What is LiDAR ?
Light Detection and Ranging (LiDAR) is a popular remote sensing technology that uses laser light to detect and measure distances of objects or targets. A laser beam is emitted towards the object and scattered beam is collected by sensors located within the LiDAR module. Differences in laser return times and wavelength carry information about the object to make a digital 3D representation of the target.
The LiDAR has improved the precision of sensing compared to the traditional remote sensing technologies like Radar (radio waves) and Sonar (sound waves). The laser precision of it can map features of an object or an environment as a point cloud that appears as solid physical objects on display. It uses different wavelengths starting from infrared (10 micrometers) to ultraviolet (250 nanometers) light to image objects. Different kinds of scattering such as Rayleigh scattering, Raman scattering, Mie scattering, and others are used in different applications. Identifying wavelength-dependent changes of the scattered signal allows remote mapping of atmospheric contents and object properties.
Types of LiDAR
These systems can be classified into various types based on its orientation, platform, and other features. Few different types are listed below
- Ground-based: Terrestrial static LiDAR systems are installed on the earth surface for accurate collection of data points. These are applicable for observing highways, scanning buildings, analyzing infrastructures, and mapping of geology. Mobile systems consist of two or more scanners installed on a moving vehicle to map data along a path.
- Airborne: In this system, a laser scanner is installed on a helicopter or drone to create a 3D point cloud of the landscape. These kinds of systems are mainly used in military and surveying applications. Space-borne systems are used in satellite mapping and other applications.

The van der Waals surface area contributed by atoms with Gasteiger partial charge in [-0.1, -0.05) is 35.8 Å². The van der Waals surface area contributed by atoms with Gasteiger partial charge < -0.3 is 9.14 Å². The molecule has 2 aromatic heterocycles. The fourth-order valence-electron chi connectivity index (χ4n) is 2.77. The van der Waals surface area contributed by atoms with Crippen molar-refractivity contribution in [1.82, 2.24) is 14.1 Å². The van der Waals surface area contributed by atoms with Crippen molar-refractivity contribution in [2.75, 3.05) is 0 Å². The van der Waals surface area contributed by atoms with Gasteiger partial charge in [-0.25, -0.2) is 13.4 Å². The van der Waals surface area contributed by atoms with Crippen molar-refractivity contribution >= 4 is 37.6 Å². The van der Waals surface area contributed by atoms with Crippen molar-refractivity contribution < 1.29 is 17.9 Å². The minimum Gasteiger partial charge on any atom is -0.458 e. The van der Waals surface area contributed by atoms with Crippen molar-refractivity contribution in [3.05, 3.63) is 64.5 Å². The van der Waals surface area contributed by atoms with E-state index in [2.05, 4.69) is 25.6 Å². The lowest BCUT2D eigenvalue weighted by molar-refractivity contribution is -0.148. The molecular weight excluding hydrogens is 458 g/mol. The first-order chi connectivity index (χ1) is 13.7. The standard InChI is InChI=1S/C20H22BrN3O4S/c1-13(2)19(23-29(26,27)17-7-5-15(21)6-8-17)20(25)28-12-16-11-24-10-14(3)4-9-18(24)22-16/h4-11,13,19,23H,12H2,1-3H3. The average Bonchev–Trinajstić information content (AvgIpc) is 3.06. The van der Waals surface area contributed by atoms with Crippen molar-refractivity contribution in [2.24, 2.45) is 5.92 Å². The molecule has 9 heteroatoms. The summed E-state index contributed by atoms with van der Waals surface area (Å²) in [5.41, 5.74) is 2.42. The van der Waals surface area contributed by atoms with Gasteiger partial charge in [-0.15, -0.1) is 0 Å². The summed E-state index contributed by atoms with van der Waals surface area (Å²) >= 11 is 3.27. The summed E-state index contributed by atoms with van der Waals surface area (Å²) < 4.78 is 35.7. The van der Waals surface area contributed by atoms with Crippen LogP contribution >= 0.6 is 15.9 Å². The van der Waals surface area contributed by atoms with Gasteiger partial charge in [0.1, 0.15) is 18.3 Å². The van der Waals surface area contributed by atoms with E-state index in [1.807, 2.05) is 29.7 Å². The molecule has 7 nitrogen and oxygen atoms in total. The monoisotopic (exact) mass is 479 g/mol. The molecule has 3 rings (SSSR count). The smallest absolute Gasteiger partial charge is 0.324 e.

- Orientation: These are classified based on the orientation of the LiDAR. For example, collision avoidance systems are side-looking, atmospheric LiDAR looks up, and altimeters look down.
LiDAR System Components
Various components from different technology background are used in a system and few main components are listed as follows
- Lasers: The use of lasers depends on different types of LiDAR and its applications. A wavelength around 1000nm is used in airborne types. Wavelengths in the infrared range are often used in topography mapping and obstacle avoidance. The eye-safe laser source must operate in pulsed mode to use in autonomous vehicle systems.
- Optics and Scanners: Speed of a scanner decides the speed at which images can be developed. The choice of optics affects the angular resolution and range that can be detected. Dual oscillating plane mirrors in combination with a polygon mirror and a dual-axis scanner are needed to scan the azimuth and elevation. Scattered signals are usually collected using a beam splitter or a mirror.
- Photo-detectors: It is a device that detects and records the back-scattered signals. Avalanche photodiodes and photomultipliers are two common photo-detectors used in systems.